Nfld. & Labrador

In the key of life: Kitty Power still tickles the ivories at 100

She helped Newfoundland and Labrador's first premier catalog his personal library, and that's just one of her accomplishments.

St. John's woman looks back on a remarkable life

Kitty Power says she can't believe she is 100. 'It's impossible.' (Gary Quigley/CBC)

Catherine (Kitty) Power is turning 100 Friday, but the St. John's centenarian is still going strong.

"You live life as cleanly and as healthily as you can. That's how you succeed in living the long life that I'm living," Power said.

Born in Fortune Harbour, Notre Dame Bay, in 1918 she describes herself as a "peace baby. That's what they called children who were born after the end of the war, or towards the end of the war."

Power moved to St. John's when she was one year old, to be raised by an aunt who didn't have any children of her own.

"I was lucky enough to have parents who put me through music in the school and that was a big thing. I learned to play early and that was part of my life."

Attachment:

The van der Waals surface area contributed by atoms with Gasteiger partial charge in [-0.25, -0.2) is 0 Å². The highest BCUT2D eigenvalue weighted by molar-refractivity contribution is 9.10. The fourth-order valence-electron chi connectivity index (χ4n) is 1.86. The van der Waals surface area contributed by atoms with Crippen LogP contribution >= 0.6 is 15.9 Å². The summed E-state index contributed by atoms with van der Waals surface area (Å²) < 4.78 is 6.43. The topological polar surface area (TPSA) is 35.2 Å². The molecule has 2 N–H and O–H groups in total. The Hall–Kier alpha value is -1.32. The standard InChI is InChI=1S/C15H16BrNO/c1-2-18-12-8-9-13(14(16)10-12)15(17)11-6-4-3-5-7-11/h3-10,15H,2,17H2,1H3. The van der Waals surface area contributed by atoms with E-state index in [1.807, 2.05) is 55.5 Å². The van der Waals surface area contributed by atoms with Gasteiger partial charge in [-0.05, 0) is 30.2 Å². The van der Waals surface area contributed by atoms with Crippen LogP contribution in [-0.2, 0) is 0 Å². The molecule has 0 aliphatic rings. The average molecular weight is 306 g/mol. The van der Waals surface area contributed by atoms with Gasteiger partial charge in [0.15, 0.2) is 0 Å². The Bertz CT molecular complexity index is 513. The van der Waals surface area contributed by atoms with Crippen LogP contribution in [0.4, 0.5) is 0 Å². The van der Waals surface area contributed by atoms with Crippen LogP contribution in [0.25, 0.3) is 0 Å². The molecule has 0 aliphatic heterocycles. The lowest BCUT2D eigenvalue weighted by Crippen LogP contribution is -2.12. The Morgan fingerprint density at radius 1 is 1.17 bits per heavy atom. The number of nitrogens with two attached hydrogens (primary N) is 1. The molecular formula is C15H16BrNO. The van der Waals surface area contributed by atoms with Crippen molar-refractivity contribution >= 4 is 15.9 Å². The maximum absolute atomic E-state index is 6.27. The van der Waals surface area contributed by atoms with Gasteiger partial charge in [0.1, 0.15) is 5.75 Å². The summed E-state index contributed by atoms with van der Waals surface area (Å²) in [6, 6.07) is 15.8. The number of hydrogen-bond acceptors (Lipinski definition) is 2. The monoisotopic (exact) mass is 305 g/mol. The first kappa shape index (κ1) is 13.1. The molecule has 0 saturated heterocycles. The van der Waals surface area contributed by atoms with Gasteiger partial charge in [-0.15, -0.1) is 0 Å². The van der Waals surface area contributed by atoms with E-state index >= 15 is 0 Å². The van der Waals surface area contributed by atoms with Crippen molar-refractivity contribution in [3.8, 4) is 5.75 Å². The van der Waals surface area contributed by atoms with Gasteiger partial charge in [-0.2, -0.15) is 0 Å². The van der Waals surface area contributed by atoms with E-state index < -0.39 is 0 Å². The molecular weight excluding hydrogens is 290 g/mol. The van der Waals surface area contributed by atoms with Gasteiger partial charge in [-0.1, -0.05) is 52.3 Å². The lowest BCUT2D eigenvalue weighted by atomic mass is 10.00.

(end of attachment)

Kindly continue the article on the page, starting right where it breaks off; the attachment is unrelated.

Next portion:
Newfoundland woman talks life, love and turning 100

4 years ago
Duration 2:39
Kitty Power is remarkable for a woman turning 100. She reflects on a long career as she performs on her piano.

She still enjoys playing the piano — and that's just one of her accomplishments.

After graduating from college in 1940, Power went on to have a career as a librarian and is an expert on N.L. collections, working with the province's first premier, Joey Smallwood, to catalog his personal library.

All that while raising seven children.

Power and her husband took their brood of children on excursions around the province. 'People might have though we were cracked,' she said. (Submitted)

Power said she and her husband enjoyed exploring the province.

"He loved to drive and every excursion meant a little further ahead so we really traversed the whole of Newfoundland," she said.

"Perhaps other people would have thought we were cracked because we were going off with a crowd of children and sleeping in a tent sometimes, but we enjoyed it because it was keeping the family together."

Her extended family has grown to 17 grandchildren and 17 great-grandchildren who will help celebrate her milestone birthday on June 29.

"I can't believe I'm turning 100," she said. "It's impossible."

With files from Gary Quigley